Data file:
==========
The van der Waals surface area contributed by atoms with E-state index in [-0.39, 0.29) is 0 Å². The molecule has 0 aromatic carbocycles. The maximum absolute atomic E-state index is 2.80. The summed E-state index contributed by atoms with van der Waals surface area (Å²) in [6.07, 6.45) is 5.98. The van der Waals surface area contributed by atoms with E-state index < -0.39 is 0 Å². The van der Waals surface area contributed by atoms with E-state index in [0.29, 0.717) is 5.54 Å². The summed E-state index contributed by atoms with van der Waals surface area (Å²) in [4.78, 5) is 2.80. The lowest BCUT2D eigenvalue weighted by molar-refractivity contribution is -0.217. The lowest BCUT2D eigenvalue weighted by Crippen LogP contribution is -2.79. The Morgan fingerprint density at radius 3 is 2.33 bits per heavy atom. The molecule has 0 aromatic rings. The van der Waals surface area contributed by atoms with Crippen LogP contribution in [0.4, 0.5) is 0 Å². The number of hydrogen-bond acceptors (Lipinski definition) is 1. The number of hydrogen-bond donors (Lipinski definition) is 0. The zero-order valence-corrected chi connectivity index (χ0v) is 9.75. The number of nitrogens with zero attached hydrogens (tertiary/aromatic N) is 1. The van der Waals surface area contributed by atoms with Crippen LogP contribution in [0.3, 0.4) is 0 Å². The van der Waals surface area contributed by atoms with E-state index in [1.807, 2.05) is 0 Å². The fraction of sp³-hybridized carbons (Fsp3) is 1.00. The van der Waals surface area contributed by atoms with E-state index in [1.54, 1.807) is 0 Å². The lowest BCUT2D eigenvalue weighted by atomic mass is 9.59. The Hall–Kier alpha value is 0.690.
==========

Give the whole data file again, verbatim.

The van der Waals surface area contributed by atoms with E-state index in [-0.39, 0.29) is 0 Å². The molecule has 0 aromatic carbocycles. The maximum absolute atomic E-state index is 2.80. The summed E-state index contributed by atoms with van der Waals surface area (Å²) in [6.07, 6.45) is 5.98. The van der Waals surface area contributed by atoms with E-state index < -0.39 is 0 Å². The van der Waals surface area contributed by atoms with E-state index in [0.29, 0.717) is 5.54 Å². The summed E-state index contributed by atoms with van der Waals surface area (Å²) in [4.78, 5) is 2.80. The lowest BCUT2D eigenvalue weighted by molar-refractivity contribution is -0.217. The lowest BCUT2D eigenvalue weighted by Crippen LogP contribution is -2.79. The Morgan fingerprint density at radius 3 is 2.33 bits per heavy atom. The molecule has 0 aromatic rings. The van der Waals surface area contributed by atoms with Crippen LogP contribution in [0.4, 0.5) is 0 Å². The number of hydrogen-bond acceptors (Lipinski definition) is 1. The number of hydrogen-bond donors (Lipinski definition) is 0. The zero-order valence-corrected chi connectivity index (χ0v) is 9.75. The number of nitrogens with zero attached hydrogens (tertiary/aromatic N) is 1. The van der Waals surface area contributed by atoms with Crippen LogP contribution in [0.3, 0.4) is 0 Å². The van der Waals surface area contributed by atoms with E-state index in [1.807, 2.05) is 0 Å². The fraction of sp³-hybridized carbons (Fsp3) is 1.00. The van der Waals surface area contributed by atoms with E-state index in [1.54, 1.807) is 0 Å². The lowest BCUT2D eigenvalue weighted by atomic mass is 9.59. The Hall–Kier alpha value is 0.690.